Accessories

    Anything from a small chew toy to a scratching pole can be helpful for your kitten to settle into your home. Toys can range from $2 for something small to $150 for a large scratching post. Moneysmart estimates that you will be set aside at least $500 for accessories initially, though this is dependent on the quality and quantity of accessories you purchase.

    Common accessories for a kitten include:

    • Food bowls;
    • Carry cage;
    • Bed;
    • Collar;
    • Scratching post;
    • Toys and treats.

    Grooming

    Generally, cats don’t need to be washed as they’re able to groom themselves. However, if you wish to brush your kitten or clip their nails, you can expect these items to cost around $22.

    Cost of puppies vs. kittens

    With all of these expenses considered, let’s take a look at the total costs of owning a puppy vs. owning a kitten.

    Cost of a puppy

    In order to get a picture of how much a puppy could potentially cost you in one year, check out the table below:

    Purchase Microchip Registration Desexing Food Vet Accessories Grooming Total
    $500 to $3,500 $0 to $70 $50 to $200 $0 or $200 to $500 $365 to $3,285 $240 to $490 $200 to $500 $190 to $960 $1,545 to $9,505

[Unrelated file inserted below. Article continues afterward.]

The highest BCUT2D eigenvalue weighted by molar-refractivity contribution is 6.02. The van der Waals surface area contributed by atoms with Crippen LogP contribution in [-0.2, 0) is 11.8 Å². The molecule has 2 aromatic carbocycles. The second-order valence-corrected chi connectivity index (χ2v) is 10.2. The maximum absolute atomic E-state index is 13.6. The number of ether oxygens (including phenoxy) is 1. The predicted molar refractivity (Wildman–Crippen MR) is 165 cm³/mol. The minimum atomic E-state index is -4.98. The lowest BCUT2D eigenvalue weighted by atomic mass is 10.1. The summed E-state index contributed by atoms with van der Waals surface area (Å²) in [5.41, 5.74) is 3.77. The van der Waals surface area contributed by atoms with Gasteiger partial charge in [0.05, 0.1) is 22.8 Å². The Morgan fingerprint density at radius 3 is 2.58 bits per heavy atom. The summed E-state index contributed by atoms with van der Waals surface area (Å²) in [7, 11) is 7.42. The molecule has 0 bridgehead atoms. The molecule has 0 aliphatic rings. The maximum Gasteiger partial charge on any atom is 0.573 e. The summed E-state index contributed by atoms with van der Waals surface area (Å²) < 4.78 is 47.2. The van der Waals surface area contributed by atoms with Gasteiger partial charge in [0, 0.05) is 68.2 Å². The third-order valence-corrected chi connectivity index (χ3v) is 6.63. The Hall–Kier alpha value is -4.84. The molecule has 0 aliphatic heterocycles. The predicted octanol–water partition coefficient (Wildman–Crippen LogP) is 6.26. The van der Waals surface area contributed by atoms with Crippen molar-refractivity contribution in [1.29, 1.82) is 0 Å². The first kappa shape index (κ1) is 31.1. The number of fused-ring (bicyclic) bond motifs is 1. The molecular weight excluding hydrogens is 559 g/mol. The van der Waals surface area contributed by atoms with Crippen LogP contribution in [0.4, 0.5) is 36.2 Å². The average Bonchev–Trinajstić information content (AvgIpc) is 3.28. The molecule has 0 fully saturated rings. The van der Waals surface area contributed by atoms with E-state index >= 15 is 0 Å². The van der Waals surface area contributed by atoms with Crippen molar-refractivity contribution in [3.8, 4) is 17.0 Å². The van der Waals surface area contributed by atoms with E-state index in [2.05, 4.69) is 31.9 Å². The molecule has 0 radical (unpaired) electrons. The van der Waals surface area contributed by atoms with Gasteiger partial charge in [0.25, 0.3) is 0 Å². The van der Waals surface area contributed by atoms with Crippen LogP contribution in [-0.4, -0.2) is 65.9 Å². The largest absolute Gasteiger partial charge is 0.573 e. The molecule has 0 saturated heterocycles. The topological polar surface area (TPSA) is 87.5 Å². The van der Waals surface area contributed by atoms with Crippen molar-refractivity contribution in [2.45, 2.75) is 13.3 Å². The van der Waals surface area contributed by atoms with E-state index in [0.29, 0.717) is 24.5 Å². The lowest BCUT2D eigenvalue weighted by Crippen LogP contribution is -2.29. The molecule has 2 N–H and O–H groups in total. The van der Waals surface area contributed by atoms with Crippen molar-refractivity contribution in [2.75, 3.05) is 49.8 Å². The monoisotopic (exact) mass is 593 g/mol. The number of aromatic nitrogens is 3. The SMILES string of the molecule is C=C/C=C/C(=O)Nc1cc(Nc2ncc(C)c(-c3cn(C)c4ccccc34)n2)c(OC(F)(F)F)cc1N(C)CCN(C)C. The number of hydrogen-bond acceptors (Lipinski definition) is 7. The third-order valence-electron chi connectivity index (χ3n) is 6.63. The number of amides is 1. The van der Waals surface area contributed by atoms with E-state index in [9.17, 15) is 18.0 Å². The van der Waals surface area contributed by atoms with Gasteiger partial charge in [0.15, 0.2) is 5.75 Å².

Cost of a kitten

    In a similar fashion, all the potential costs of a kitten have been put into a table below:

    Purchase Microchip Registration Desexing Food Litter Accessories Grooming Total
    $200 to $3,000 $0 to $60 $30 to $210 $0 or $115 to $1,000 $370 $364 to $610 $500 $0 to $22 $1,464 to $5,072

    Overall comparison

    It is clear from these tables that you can expect to pay anywhere from $1,545 to $9,505 for a puppy and $1,464 to $5,072 for a kitten. It is clear that puppies can be more expensive than kittens, however both are significantly expensive.

    In addition to this first year of ownership, there are costs that will continue over the cost of your pet’s life, like food and grooming, that should be considered. Moneysmart predicts that you can expect to pay at least $1,627 for a dog and $962 for a cat each year.

    Overall, it is completely up to you whether you choose to buy a puppy or a kitten. While the cost is one factor, owning a pet can be extremely rewarding!


    Copyright © www.jacarandafinance.com.au Jacaranda Finance Pty Ltd ® ABN 53 162 078 195 Australian Credit Licence 456 404, Pawnbroking License Number 4221738. The information on this web-page is general information and does not take into account your objectives, financial situation or needs. Information provided on this website is general in nature and does not constitute financial advice.


    Rachel Horan
    Rachel Horan

    Written by Rachel Horan

    Rachel Horan is a Content Writer for Jacaranda Finance. Rachel has previously produced content for Brisbane City Council, Black & White Cabs, and Clubs Queensland. She has a Bachelor of Mass Communication with Distinction from the Queensland University of Technology.